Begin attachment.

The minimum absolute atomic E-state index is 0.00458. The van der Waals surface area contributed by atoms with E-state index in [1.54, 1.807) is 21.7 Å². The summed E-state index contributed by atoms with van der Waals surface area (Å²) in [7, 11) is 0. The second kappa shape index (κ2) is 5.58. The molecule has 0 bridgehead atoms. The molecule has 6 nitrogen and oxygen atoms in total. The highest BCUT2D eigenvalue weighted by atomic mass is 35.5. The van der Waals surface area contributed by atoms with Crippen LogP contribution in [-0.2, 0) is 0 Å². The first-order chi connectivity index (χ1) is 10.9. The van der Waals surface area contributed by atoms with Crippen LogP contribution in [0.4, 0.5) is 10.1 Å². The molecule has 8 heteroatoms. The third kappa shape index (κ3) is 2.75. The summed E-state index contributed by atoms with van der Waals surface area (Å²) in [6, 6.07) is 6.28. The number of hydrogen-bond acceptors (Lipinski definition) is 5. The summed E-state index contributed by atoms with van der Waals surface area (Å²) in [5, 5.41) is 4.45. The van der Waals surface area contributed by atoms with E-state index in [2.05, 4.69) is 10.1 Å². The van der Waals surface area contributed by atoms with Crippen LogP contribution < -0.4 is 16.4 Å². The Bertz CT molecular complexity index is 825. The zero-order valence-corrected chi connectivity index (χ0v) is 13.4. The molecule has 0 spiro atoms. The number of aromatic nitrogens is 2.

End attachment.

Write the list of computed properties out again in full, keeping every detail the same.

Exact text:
The minimum absolute atomic E-state index is 0.00458. The van der Waals surface area contributed by atoms with E-state index in [1.54, 1.807) is 21.7 Å². The summed E-state index contributed by atoms with van der Waals surface area (Å²) in [7, 11) is 0. The second kappa shape index (κ2) is 5.58. The molecule has 0 bridgehead atoms. The molecule has 6 nitrogen and oxygen atoms in total. The highest BCUT2D eigenvalue weighted by atomic mass is 35.5. The van der Waals surface area contributed by atoms with Crippen LogP contribution in [-0.2, 0) is 0 Å². The first-order chi connectivity index (χ1) is 10.9. The van der Waals surface area contributed by atoms with Crippen LogP contribution in [0.4, 0.5) is 10.1 Å². The molecule has 8 heteroatoms. The third kappa shape index (κ3) is 2.75. The summed E-state index contributed by atoms with van der Waals surface area (Å²) in [6, 6.07) is 6.28. The number of hydrogen-bond acceptors (Lipinski definition) is 5. The summed E-state index contributed by atoms with van der Waals surface area (Å²) in [5, 5.41) is 4.45. The van der Waals surface area contributed by atoms with E-state index in [2.05, 4.69) is 10.1 Å². The van der Waals surface area contributed by atoms with Crippen LogP contribution < -0.4 is 16.4 Å². The Bertz CT molecular complexity index is 825. The zero-order valence-corrected chi connectivity index (χ0v) is 13.4. The molecule has 0 spiro atoms. The number of aromatic nitrogens is 2.